If your family’s summer cruise vacation is interrupted by any sort of crime on board, it can be confusing which authorities to turn to and which laws apply.
Usually, local laws will apply if the ship is at port when the crime occurs. For example, if your purse is stolen from your cabin while the ship is docked in Jamaica (or in Jamaican territorial waters close to shore), Jamaican authorities will have jurisdiction over the incident. Be sure to report any crimes immediately when you discover them, because there isn’t much your cruise ship staff can do to help you once the ship has moved away from the country with jurisdiction.
If the crime happens on the high seas, maritime law often applies. The captain of your ship can choose whether to lock up a suspect until the ship reaches home or even to leave that suspect at the next port.
By law, cruise lines are required to report statistics related to allegations of onboard crimes. You can view these reports before your vacation on the US Coast Guard’s website: http://www.uscg.mil/hq/cg2/cgis/CruiseLine.asp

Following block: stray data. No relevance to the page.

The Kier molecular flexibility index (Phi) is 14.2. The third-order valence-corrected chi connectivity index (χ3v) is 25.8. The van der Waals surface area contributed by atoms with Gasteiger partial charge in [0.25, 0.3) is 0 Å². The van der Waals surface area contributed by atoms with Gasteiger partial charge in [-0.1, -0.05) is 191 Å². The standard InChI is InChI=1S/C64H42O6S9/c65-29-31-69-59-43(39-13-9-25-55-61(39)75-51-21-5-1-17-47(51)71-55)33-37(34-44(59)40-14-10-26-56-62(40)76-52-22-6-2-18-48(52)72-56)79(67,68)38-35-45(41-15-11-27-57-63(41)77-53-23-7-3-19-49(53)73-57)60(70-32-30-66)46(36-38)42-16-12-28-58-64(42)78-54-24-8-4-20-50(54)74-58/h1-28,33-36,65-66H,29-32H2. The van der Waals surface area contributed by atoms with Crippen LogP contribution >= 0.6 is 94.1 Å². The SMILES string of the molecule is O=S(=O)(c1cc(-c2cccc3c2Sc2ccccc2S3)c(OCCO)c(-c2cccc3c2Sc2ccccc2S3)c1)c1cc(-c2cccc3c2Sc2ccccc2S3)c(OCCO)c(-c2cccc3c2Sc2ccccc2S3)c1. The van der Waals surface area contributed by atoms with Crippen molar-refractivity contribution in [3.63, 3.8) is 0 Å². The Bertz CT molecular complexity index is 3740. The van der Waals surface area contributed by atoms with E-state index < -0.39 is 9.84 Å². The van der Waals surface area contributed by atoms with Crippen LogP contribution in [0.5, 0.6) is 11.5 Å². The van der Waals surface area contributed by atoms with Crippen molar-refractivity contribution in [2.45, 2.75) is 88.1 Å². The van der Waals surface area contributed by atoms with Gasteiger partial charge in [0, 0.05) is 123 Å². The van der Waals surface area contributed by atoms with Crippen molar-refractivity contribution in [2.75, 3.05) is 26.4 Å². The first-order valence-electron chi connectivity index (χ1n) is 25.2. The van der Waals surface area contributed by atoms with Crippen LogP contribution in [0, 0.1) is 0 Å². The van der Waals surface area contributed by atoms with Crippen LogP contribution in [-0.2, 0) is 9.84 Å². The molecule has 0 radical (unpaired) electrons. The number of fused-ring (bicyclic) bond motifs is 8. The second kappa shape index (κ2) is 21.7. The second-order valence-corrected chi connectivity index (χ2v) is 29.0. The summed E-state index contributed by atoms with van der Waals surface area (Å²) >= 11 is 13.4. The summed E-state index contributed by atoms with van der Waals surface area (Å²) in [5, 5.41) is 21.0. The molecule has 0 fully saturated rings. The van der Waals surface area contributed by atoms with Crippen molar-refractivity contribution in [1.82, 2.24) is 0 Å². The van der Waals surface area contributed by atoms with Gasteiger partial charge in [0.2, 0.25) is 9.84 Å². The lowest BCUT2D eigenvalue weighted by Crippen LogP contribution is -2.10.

Tip for Handling Crime on Cruise Ships:
- Even though you’re on vacation, always be aware of your surroundings
- Don’t leave your valuables out (you may even choose to leave some at home)
- Follow cruise ship rules and guidelines
- If you’re the victim of a crime on a ship, ask whether it will be reported to local or federal authorities. Once it’s reported, ask for a copy of the paperwork. If the ship’s staff chooses not to report the crime, you always have the option of reporting it yourself!